Last week a necropsy was performed on a stranded blue whale in Chumildén, in the Chaitén municipality (Los Lagos). Prior determining the cause of death, a local indigenous community was granted their request to perform a farewell ritual for the cetacean.
The whale had stranded on Sunday, April 11, according to the information provided by the Chaitén Port Captaincy, who contacted the Regional Office of Sernapesca Los Lagos. Navy personnel sent images that made it possible to preliminarily determine it was a juvenile male, measuring 14.3 meters and weighing approximately 50 tons, of the endangered blue whale species (Balaenoptera musculus).
“The images allowed us to infer that the carcass is in an early type 3 condition: some areas of the skin in the caudal area are beginning to detach or are missing, the eyes are apparently absent or sunken, the coloration of the skin indicates an apparently well-maintained and fresh carcass, which is why it is presumed to be a recent death,” detailed the regional head of Conservation and Biodiversity of Sernapesca, Marisol Romero.
Likewise, Sernapesca Los Lagos determined that on Friday 16 a necropsy would be performed to establish the causes of death, for which a visit to the site was coordinated with the Maritime Authority and with the support of the organizations Panthalassa and MERI Foundation, NGOs that have scientific teams linked to the study of large cetaceans.
INDIGENOUS COMMUNITY REQUEST
Upon learning of the stranding, the local community contacted Sernapesca to request educational talks and also the possibility of keeping the remains of the whale in a permanent exhibition for academic purposes. Likewise, the Chaingo de Loyola Indigenous Community sent a letter requesting a farewell ritual for the whale:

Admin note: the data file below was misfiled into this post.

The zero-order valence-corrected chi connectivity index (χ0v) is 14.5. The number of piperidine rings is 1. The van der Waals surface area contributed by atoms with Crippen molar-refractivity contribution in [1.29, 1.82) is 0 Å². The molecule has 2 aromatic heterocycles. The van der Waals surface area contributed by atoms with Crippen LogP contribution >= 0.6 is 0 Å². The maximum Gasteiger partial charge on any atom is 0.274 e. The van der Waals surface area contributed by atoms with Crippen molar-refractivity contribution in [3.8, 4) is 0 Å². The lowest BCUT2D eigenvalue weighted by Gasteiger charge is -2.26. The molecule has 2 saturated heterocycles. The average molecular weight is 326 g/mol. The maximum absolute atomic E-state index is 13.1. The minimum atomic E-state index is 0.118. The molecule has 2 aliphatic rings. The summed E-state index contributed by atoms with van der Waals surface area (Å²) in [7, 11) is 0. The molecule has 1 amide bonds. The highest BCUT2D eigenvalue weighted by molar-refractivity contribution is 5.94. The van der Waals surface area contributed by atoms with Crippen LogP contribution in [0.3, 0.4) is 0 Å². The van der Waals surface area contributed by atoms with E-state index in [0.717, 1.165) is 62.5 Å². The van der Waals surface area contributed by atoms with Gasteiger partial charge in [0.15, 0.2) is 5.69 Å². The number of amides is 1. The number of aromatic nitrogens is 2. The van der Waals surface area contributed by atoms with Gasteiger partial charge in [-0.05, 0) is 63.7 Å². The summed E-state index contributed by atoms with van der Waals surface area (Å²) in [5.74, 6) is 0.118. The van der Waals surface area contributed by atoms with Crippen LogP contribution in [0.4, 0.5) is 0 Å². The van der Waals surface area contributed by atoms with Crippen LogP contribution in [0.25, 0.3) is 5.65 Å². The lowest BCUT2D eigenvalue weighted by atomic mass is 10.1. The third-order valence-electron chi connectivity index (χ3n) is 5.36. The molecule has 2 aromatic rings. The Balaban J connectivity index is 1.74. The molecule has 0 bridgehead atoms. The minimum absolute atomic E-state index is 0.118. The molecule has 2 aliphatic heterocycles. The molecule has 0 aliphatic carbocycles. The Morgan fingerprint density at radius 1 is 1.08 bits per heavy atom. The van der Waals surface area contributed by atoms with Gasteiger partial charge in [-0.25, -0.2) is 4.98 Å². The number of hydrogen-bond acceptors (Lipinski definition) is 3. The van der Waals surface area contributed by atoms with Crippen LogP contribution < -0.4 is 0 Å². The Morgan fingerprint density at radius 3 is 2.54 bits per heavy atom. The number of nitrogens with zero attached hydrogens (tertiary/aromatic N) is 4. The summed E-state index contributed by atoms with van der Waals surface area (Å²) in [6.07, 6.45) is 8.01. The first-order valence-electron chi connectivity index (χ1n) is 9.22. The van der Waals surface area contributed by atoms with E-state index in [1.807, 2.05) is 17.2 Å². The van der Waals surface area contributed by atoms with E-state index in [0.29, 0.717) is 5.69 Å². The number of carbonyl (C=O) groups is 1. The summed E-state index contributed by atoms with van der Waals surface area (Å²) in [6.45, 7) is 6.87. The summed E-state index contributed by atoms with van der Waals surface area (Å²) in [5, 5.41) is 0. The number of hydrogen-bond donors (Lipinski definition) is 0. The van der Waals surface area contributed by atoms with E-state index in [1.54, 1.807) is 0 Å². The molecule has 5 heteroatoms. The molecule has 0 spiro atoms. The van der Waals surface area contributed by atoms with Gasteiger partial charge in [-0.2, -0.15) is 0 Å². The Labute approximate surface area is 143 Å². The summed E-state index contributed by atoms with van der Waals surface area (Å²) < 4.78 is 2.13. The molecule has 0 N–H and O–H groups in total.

“We know that there are public health protocols for decomposition and that it must be buried for the decomposition process to take place. We are also concerned and want to be informed about the cause of death after the necropsy. But before the whale is buried, as it may not be the definitive place of burial, we request that a ceremony or prayer be held beforehand to bid farewell to the spirit of the whale as part of the spirituality of the Indigenous Peoples.”
This was reported by Branny Montecinos, Regional Director (S) of Sernapesca Los Lagos, who explained that the local community as a whole “requested the donation of the skeleton for its use in education and exhibition. Also, a local indigenous organization asked us to perform a prayer to bid farewell to this marine mammal before the necropsy began, and we are very happy not only to have fulfilled the purpose of the expedition but also to have been part of this ancestral ceremony.
Ricardo Sáez, head of Sernapesca’s Conservation and Biodiversity Unit, said that educational talks were given at the Loyola and Chumilden rural schools, “explaining the ecological role of these cetaceans, as well as the importance of their protection and conservation. At the same time, we are coordinating with the municipality of Chaitén the burial of the remains in situ, for later exhumation and reconstruction of the skeleton, to be installed in a permanent exhibition, with the sponsorship of the MERI Foundation.”
“Community participation in conservation initiatives is fundamental,” said Ana María Molina, Executive Director of MERI. “It is impossible to work efficiently in this area without the participation of the State, the private sector and civil society. We are grateful that Sernapesca has invited us to be part of not only of the scientific research, but also of the activities with local schools, whose students, teachers and parents are the protagonists of this story.”
The prayer was held last Friday morning and about 30 people attended, including Sernapesca officials and NGO representatives, as well as children from the local community. Once the ceremony was over, the necropsy was performed, and finally the whale remains were buried.